What Is A Sweep and Why Would I Need One?
A 'sweep' is the short form of the term 'membrane sweep' or 'cervical sweep'. It is a procedure where your midwife or obstetrician inserts their fingers into your cervix during an internal examination. During the procedure using a circular sweeping movement, they will attempt to separate your cervix and the membranes of the amniotic sac surrounding your baby.
The separation of the membranes during the sweep releases a hormone called prostaglandins which helps loosen your cervix helping to kick-start labour.
Membrane sweeps are the most favourable methods of induction for pregnant women across the world and have been proven to increase the chances of labour starting naturally within 48 hours. However, they can only be performed if your cervix is favourable meaning your cervix must be soft and dilated by at least 1-2 centimetres.
A membrane sweep will be offered if you are nearing your due date (38 weeks or more), if you are overdue or in certain circumstances a sweep can be offered earlier.
It is important to know that your midwife or doctor must have your informed consent prior to performing a membrane sweep. It cannot be done as part of a regular internal examination.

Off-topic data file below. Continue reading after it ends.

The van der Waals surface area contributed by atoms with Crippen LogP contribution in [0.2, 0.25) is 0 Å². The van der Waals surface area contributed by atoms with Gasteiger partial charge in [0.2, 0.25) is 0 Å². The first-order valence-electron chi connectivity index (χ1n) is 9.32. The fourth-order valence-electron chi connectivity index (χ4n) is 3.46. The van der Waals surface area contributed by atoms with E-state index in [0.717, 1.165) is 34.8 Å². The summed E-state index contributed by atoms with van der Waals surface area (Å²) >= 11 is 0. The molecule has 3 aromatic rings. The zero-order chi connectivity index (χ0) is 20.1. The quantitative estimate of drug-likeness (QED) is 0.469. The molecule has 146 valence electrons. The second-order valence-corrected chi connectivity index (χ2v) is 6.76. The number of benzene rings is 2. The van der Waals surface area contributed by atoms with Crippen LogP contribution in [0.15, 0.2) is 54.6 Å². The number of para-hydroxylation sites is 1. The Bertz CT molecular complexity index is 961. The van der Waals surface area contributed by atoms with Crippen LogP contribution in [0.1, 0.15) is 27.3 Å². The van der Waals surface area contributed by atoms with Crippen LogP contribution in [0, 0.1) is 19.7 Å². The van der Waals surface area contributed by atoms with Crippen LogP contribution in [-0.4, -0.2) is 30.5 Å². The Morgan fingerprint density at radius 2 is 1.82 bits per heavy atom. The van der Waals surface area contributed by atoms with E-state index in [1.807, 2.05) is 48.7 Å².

A sweep is the most natural method of induction as it does not involve any medication.
Women choose to have membrane sweeps for numerous reasons. In some cases women choose to be induced on a certain date for mental health reasons such as anxiety, others may need to organise childcare for other children and some women may have a history of quick labours and don't live within a short distance of their chosen maternity hospital.
A sweep can be an uncomfortable procedure for many women but it will not harm your baby in the slightest. However, in some cases, women have reported their waters broke during a sweep which resulted in a chemical induction as the sweep failed and did not bring on labour within the 48 hours.
Also if your cervix is angled towards your tailbone the procedure can be extremely uncomfortable or in some cases, sore.
Following a sweep, many women experience mild bleeding and cramping and for most, this is a sign of a successful induction.
Kellie Kearney is a Dublin mammy of kids aged 2, 3, 4 and 8. A self-confessed procrastinator and picker-upper of things, Kellie's love include coffee, doughnuts, travel and sharing every day true to life moments on Instagram of her expanding family. Follow her on Instagram.